17
NOV
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Western Division Meeting
6.5 CPD Hours | Practical Endodontics - Access to Apex Presented by Dr Shalin Desai Endodontic NiTi file systems have evolved a long way since introduction of various hand files to machine-cut rotary files to now state of the art self-reciprocating file system. These improved mechanical tools along with better understanding of biological process of endodontic diseases and chemical disinfection protocol have revolutionized the practical approach for root canal treatments and improved predictability of the treatment outcome. However it would also be general consensus that Endodontics is right up there with the most stressful daily activities. Add to this the patient perception of Endo and possible mid-treatment flare-ups - it often makes a challenging few hours for all.  This workshop is designed for general dentists who wish to provide excellent endodontic care for their patients through advanced rotary instrumentation, effective irrigation and masterful obturation. This exciting program covers clinical solutions and suggestions on how to treat simple to moderately complex endodontic cases as well as hands-on workshops designed to enhance the clinicians’ practical skills. Learning Objectives Diagnosis and case selection – from first phone call to final diagnosis and treatment planning as well as discussion of various case scenarios. Hot Pulp – Anesthetic management Learning Technical aspects – access cavity, locating canals, Shaping, Irrigation, medicaments and root filling. How we do this and why? Hand-on sessions for shaping and filling using rotary/reciprocating twisted files and warm vertical compaction Controversial issues - Endo or Implants? Success rates in endodontics?  ...

29
NOV
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The Paediatric Dentition
6.5 CPD Hours | Advanced management techniques for carious and hypomineralised molars in children...Despite advances in preventive dentistry, dental caries is increasing in children. In addition, the prevalence of developmental defects of tooth structure (enamel hypomineralisation and hypoplasia) in young children is increasing in general dental practice. Management of the pulpally involved or severely compromised primary tooth poses considerable challenges for clinicians providing care of the child patient. Vital pulp therapy and stainless steel crowns are proven, dependable and efficient treatment options in the primary dentition as a means of maintaining the tooth and space for the permanent successor, whilst minimising the need for re-treatment. Case selection through appropriate diagnosis is essential to the long-term success of the procedures. In some cases, it may be appropriate to extract a primary tooth. We will discuss the reasons it may be preferable to extract a tooth and the options for space management. These options will include practical demonstrations and hands-on experience with the construction of a chairside space maintainer.  Stainless steel crowns may be indicated in permanent molars when there has been enamel hypomineralisation, significant breakdown of the crown and pulpal sensitivity. The procedure is more complex than for primary crowns but the results are again reliable and predictable. Restoration with stainless steel crowns can provide an effective interim restoration with a view to considering planned extractions at the appropriate developmental stage. ...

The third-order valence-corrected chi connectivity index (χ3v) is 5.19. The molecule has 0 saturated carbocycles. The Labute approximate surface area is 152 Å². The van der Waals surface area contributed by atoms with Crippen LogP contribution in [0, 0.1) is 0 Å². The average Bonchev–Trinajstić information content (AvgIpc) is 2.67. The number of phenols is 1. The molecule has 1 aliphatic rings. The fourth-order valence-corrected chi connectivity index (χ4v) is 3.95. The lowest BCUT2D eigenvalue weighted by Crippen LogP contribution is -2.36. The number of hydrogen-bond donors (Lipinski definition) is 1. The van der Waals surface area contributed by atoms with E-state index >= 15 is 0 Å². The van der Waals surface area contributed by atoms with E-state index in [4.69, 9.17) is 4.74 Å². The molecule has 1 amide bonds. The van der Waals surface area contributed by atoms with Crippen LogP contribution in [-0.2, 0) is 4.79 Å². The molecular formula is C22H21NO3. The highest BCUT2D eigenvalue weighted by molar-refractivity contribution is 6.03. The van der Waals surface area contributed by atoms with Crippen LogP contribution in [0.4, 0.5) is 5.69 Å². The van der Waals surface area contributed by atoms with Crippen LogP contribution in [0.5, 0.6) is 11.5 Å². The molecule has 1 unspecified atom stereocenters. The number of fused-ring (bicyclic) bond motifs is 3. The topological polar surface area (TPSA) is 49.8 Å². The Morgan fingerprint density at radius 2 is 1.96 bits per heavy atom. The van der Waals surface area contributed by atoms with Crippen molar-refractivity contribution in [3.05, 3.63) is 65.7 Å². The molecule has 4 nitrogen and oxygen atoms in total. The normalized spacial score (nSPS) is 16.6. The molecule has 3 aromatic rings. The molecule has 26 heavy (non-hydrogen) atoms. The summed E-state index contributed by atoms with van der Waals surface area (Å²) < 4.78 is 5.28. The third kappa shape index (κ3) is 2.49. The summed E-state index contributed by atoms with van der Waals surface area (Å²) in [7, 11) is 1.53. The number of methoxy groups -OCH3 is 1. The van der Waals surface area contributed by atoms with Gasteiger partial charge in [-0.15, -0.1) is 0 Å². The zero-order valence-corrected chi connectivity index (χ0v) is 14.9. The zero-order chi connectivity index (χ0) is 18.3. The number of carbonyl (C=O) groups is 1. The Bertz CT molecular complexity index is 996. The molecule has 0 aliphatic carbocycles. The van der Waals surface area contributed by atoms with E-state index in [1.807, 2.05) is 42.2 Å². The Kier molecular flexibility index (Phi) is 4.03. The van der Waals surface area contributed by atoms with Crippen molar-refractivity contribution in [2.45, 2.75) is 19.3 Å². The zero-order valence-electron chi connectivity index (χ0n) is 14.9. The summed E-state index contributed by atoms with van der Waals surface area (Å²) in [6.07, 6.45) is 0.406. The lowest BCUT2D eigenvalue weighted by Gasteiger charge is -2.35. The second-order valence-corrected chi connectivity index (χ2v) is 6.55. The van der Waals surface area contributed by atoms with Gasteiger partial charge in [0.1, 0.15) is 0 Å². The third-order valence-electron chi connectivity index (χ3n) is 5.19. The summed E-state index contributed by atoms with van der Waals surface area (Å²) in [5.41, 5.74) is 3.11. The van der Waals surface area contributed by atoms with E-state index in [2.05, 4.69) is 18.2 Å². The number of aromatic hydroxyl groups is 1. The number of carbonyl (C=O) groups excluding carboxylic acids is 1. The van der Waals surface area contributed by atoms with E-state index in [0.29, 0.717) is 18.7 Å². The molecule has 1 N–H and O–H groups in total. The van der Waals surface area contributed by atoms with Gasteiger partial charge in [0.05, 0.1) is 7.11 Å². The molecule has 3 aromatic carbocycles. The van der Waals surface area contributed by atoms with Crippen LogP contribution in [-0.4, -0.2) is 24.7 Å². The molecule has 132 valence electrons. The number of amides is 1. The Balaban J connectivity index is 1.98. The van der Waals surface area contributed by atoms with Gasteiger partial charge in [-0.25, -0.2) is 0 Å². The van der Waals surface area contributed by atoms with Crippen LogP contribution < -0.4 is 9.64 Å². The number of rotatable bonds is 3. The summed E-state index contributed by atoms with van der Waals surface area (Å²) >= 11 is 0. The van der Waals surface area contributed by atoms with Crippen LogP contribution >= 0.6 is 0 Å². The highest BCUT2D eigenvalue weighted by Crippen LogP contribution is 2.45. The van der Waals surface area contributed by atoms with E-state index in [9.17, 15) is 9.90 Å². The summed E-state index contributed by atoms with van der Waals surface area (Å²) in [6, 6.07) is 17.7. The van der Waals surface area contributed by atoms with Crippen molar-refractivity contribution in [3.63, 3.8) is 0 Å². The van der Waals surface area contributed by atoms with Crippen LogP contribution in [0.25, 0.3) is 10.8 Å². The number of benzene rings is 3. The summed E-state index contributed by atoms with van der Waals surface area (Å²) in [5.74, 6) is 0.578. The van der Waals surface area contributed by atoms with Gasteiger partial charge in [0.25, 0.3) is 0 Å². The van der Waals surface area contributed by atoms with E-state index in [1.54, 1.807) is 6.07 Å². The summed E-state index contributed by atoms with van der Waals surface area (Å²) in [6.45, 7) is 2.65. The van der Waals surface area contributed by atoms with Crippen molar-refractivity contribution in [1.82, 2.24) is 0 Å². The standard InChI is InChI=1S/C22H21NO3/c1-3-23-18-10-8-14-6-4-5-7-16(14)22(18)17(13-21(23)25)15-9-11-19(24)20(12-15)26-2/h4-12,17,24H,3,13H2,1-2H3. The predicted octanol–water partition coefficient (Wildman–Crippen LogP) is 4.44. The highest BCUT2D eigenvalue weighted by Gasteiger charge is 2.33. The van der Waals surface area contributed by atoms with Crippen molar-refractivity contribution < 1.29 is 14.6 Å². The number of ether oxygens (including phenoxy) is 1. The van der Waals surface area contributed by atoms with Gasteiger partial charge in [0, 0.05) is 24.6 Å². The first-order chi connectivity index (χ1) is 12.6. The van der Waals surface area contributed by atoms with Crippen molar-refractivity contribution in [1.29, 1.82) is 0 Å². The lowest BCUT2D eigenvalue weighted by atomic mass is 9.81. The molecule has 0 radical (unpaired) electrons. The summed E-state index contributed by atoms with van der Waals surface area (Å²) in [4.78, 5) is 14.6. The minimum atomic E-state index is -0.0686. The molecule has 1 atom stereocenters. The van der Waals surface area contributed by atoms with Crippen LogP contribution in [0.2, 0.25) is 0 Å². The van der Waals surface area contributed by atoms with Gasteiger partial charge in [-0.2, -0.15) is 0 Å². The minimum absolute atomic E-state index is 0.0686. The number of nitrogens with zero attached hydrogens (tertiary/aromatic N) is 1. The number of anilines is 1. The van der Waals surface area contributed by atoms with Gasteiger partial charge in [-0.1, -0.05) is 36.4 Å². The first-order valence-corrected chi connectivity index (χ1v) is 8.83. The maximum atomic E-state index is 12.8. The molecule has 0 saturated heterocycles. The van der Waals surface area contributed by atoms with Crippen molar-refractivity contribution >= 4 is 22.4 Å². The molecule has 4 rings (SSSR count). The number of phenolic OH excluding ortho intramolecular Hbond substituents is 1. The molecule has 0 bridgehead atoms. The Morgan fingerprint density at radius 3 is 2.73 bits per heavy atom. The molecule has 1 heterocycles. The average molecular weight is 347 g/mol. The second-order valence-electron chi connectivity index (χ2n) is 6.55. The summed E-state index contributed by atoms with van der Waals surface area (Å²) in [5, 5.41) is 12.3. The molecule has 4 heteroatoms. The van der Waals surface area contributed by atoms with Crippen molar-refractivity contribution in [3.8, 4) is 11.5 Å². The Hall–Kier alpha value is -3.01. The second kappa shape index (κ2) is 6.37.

01
FEB
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Practice Benchmarking